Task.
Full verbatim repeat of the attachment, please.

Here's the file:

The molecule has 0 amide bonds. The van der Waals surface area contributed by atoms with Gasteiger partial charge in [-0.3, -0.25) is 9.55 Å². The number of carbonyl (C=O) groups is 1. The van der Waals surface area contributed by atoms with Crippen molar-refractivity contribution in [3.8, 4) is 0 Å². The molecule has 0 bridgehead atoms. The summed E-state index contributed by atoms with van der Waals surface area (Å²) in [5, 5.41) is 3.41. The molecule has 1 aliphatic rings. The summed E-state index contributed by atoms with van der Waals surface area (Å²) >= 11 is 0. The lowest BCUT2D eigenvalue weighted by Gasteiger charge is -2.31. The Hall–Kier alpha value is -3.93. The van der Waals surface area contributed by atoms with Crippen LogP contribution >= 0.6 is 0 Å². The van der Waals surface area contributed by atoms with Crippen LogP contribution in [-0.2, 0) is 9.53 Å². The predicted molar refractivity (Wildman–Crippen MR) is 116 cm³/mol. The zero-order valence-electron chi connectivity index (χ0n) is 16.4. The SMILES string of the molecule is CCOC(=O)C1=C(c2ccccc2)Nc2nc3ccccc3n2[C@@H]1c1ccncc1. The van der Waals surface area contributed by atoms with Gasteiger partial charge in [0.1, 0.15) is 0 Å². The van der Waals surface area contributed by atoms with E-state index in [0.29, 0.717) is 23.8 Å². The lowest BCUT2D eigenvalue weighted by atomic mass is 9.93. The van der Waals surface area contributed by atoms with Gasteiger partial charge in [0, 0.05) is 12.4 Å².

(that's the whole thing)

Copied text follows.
The molecule has 0 amide bonds. The van der Waals surface area contributed by atoms with Gasteiger partial charge in [-0.3, -0.25) is 9.55 Å². The number of carbonyl (C=O) groups is 1. The van der Waals surface area contributed by atoms with Crippen molar-refractivity contribution in [3.8, 4) is 0 Å². The molecule has 0 bridgehead atoms. The summed E-state index contributed by atoms with van der Waals surface area (Å²) in [5, 5.41) is 3.41. The molecule has 1 aliphatic rings. The summed E-state index contributed by atoms with van der Waals surface area (Å²) >= 11 is 0. The lowest BCUT2D eigenvalue weighted by Gasteiger charge is -2.31. The Hall–Kier alpha value is -3.93. The van der Waals surface area contributed by atoms with Crippen LogP contribution >= 0.6 is 0 Å². The van der Waals surface area contributed by atoms with Crippen LogP contribution in [-0.2, 0) is 9.53 Å². The predicted molar refractivity (Wildman–Crippen MR) is 116 cm³/mol. The zero-order valence-electron chi connectivity index (χ0n) is 16.4. The SMILES string of the molecule is CCOC(=O)C1=C(c2ccccc2)Nc2nc3ccccc3n2[C@@H]1c1ccncc1. The van der Waals surface area contributed by atoms with Gasteiger partial charge in [0.1, 0.15) is 0 Å². The van der Waals surface area contributed by atoms with E-state index in [0.29, 0.717) is 23.8 Å². The lowest BCUT2D eigenvalue weighted by atomic mass is 9.93. The van der Waals surface area contributed by atoms with Gasteiger partial charge in [0, 0.05) is 12.4 Å².